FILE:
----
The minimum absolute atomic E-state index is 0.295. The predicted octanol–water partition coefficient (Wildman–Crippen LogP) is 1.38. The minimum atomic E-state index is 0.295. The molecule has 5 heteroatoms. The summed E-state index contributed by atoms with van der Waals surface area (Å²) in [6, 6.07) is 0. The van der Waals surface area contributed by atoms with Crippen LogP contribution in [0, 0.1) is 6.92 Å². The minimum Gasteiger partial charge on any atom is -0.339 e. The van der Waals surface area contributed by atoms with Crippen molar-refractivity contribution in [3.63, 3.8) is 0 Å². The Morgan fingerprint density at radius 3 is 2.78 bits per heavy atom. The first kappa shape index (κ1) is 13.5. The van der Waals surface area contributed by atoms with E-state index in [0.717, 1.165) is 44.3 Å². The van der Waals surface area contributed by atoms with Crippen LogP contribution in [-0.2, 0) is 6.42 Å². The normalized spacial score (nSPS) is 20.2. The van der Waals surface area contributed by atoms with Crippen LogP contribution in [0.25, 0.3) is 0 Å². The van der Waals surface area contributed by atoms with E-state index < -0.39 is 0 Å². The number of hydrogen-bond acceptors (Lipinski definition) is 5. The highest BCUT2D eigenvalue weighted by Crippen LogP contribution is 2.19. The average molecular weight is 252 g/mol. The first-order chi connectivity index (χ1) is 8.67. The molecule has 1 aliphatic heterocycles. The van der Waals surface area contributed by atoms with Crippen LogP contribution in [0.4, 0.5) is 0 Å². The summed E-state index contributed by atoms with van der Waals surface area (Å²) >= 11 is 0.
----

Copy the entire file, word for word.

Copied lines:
The minimum absolute atomic E-state index is 0.295. The predicted octanol–water partition coefficient (Wildman–Crippen LogP) is 1.38. The minimum atomic E-state index is 0.295. The molecule has 5 heteroatoms. The summed E-state index contributed by atoms with van der Waals surface area (Å²) in [6, 6.07) is 0. The van der Waals surface area contributed by atoms with Crippen LogP contribution in [0, 0.1) is 6.92 Å². The minimum Gasteiger partial charge on any atom is -0.339 e. The van der Waals surface area contributed by atoms with Crippen molar-refractivity contribution in [3.63, 3.8) is 0 Å². The Morgan fingerprint density at radius 3 is 2.78 bits per heavy atom. The first kappa shape index (κ1) is 13.5. The van der Waals surface area contributed by atoms with E-state index in [0.717, 1.165) is 44.3 Å². The van der Waals surface area contributed by atoms with Crippen LogP contribution in [-0.2, 0) is 6.42 Å². The normalized spacial score (nSPS) is 20.2. The van der Waals surface area contributed by atoms with Crippen LogP contribution in [0.25, 0.3) is 0 Å². The van der Waals surface area contributed by atoms with E-state index < -0.39 is 0 Å². The number of hydrogen-bond acceptors (Lipinski definition) is 5. The highest BCUT2D eigenvalue weighted by Crippen LogP contribution is 2.19. The average molecular weight is 252 g/mol. The first-order chi connectivity index (χ1) is 8.67. The molecule has 1 aliphatic heterocycles. The van der Waals surface area contributed by atoms with Crippen LogP contribution in [0.4, 0.5) is 0 Å². The summed E-state index contributed by atoms with van der Waals surface area (Å²) >= 11 is 0.